I have never seen old Ace bandages still in their boxes.  After the second or third time of taking the Aces out of the box, at least one or two of the flaps would fall off and it wouldn’t look so shiny new.

I’m not sure what this is:

It looks Japanese, but I’m not sure about the glass deer.  Usually, these little tchotchkes have an Asian scene in them, with a different side reflected off the back mirror.

These pillows were in the driveway:

They made me sing, “One of these things is not like the others, One of these things just doesn’t belong.”  Oh goodness, that crochet pillow is so bad even without adding in the blue backing.

Here’s the example of saving paperwork:

This table is probably from the ’60s, and there is the brochure from Sears.  These people must have had some major filing cabinets in the house to keep track of brochures for 50 years.  I frequently can’t find a piece of paper that I just had in my hand, never mind half a century later.

We found some problem pockets at the Bins:

What the heck were they thinking while sewing this?  Those two stacked pockets look like they’re trimmed with the biggest and ugliest rickrack I have ever seen.  I like orange, and this skirt just makes me shake my damned head.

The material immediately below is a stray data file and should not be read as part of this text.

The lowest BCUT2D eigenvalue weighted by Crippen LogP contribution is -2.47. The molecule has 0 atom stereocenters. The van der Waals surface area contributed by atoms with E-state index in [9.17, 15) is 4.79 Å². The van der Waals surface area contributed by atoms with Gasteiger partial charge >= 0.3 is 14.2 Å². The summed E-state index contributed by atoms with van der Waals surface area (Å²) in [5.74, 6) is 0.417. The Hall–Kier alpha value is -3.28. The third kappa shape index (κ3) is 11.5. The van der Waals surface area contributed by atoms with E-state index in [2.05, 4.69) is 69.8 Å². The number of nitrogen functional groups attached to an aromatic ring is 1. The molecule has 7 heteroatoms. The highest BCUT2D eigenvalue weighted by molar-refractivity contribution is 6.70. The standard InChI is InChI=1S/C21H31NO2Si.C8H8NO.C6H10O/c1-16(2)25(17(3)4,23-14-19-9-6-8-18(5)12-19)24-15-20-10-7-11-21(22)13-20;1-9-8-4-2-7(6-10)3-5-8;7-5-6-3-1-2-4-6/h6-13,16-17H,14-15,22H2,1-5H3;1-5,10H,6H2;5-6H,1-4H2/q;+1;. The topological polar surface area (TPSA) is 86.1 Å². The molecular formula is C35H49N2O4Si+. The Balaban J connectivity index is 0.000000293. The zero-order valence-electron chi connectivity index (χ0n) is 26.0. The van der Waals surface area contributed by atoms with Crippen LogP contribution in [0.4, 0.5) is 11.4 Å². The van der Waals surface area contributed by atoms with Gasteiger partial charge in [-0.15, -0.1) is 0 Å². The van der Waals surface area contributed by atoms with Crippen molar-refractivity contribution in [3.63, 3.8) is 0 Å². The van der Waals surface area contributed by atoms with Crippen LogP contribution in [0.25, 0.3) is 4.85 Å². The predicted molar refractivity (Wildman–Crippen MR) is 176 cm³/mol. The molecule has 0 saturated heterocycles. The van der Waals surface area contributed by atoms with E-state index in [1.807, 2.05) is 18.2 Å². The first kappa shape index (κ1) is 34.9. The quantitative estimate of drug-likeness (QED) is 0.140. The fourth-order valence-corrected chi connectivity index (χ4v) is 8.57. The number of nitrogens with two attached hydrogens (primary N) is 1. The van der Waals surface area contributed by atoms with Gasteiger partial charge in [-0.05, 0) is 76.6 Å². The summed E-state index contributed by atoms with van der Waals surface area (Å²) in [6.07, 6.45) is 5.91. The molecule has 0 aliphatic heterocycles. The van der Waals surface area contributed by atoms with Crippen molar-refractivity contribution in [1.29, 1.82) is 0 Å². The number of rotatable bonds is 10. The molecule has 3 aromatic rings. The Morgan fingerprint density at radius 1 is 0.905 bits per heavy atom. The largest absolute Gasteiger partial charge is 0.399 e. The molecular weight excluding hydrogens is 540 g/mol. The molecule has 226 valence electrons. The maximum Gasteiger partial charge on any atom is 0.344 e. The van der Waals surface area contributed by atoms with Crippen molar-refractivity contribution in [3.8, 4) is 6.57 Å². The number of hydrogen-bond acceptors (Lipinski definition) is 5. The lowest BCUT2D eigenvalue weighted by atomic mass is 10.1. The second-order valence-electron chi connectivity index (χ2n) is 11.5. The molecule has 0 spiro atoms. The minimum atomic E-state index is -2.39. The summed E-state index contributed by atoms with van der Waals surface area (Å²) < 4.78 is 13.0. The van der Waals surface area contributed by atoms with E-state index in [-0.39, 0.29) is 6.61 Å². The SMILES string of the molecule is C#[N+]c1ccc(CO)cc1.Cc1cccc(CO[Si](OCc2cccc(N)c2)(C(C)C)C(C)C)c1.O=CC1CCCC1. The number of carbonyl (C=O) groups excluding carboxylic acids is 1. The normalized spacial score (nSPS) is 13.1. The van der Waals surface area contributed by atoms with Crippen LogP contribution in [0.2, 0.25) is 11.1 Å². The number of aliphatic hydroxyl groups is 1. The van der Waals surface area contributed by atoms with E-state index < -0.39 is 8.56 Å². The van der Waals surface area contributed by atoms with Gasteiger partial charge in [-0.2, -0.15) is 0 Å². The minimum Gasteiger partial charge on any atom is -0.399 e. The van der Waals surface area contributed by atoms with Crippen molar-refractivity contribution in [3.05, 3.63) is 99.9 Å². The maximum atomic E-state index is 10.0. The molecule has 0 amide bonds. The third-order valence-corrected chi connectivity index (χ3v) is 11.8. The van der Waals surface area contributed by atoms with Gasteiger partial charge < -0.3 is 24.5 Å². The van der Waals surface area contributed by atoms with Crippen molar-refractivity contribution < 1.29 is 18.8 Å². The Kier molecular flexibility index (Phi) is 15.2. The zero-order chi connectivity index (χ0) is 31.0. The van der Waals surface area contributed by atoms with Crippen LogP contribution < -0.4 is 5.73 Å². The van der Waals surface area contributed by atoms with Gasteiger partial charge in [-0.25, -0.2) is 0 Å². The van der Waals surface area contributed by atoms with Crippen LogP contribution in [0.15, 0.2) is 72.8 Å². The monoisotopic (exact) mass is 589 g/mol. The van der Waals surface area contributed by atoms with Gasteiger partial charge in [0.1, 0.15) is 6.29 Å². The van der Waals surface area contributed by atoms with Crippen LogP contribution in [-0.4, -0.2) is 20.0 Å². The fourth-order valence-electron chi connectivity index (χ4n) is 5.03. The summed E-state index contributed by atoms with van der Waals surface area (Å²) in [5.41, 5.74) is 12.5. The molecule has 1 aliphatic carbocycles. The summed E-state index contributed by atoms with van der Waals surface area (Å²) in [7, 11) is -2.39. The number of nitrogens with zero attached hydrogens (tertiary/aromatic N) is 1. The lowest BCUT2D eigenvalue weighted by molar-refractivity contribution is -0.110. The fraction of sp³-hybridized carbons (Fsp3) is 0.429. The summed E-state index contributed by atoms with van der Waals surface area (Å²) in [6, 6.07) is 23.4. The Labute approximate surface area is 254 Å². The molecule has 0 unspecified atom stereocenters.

It’s still better than this pocket:

For love of God, if you’re going to rip the pocket off your jeans, at least do something with it!  This is the lamest craft fail we’ve seen in a long time.  Put something fun or attractive on and in it.  Not just some stupid fake flowers.

We swung back by another sale by the people who sold us all of those Barbies.  They were happy to see us and had a few more Barbie goodies for us, which they just gave us.

My sister was so excited to see this at the sale:


We had a Flintstones’ car when we were kids.  My dad said it was the hardest thing he had put together for a Christmas present; it had a ton of pieces and he had to glue things together. It was waaaay smaller than this boat, so thank goodness that he bought us the car.  We were devoted to the Flintstones, and when we were allowed to watch TV, it was our go-to show, until we were older and discovered Dark Shadows.

This is a goofy set of party napkins:

They are decorated with the strangest looking “Little People”.  Maybe they’re a 1960s interpretation of the classic Irish myth.  I’m also wondering what Party Papers are?  I don’t think that kids’ birthday parties are the proper place for the papers that I used to party with in the 1970s as a teenager.

Finally, this is kind of hard to see from the picture:

It’s one of those fun-fabric covered dogs that are poseable because they’re built on a wire frame.  I’m not crazy about the yellow “fur” but the name, Bonnie and her Bon Bons is pretty funny.  Obviously, no one played with poor Bonnie since she still had her tag.